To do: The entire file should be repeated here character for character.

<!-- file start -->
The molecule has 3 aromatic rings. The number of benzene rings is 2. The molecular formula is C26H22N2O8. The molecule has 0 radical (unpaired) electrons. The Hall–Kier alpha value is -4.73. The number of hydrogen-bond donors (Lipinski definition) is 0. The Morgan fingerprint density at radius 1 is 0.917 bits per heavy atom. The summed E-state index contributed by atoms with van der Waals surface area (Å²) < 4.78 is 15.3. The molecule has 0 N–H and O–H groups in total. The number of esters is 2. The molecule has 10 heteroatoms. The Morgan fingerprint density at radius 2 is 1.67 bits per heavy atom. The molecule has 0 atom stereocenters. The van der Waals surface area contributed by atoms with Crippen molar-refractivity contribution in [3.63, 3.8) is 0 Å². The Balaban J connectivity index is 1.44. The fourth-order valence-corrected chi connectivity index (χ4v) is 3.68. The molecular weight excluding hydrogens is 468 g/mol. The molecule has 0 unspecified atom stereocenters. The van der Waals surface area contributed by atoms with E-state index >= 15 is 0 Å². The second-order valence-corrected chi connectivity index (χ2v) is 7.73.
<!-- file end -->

The molecule has 3 aromatic rings. The number of benzene rings is 2. The molecular formula is C26H22N2O8. The molecule has 0 radical (unpaired) electrons. The Hall–Kier alpha value is -4.73. The number of hydrogen-bond donors (Lipinski definition) is 0. The Morgan fingerprint density at radius 1 is 0.917 bits per heavy atom. The summed E-state index contributed by atoms with van der Waals surface area (Å²) < 4.78 is 15.3. The molecule has 0 N–H and O–H groups in total. The number of esters is 2. The molecule has 10 heteroatoms. The Morgan fingerprint density at radius 2 is 1.67 bits per heavy atom. The molecule has 0 atom stereocenters. The van der Waals surface area contributed by atoms with Crippen molar-refractivity contribution in [3.63, 3.8) is 0 Å². The Balaban J connectivity index is 1.44. The fourth-order valence-corrected chi connectivity index (χ4v) is 3.68. The molecular weight excluding hydrogens is 468 g/mol. The molecule has 0 unspecified atom stereocenters. The van der Waals surface area contributed by atoms with E-state index >= 15 is 0 Å². The second-order valence-corrected chi connectivity index (χ2v) is 7.73.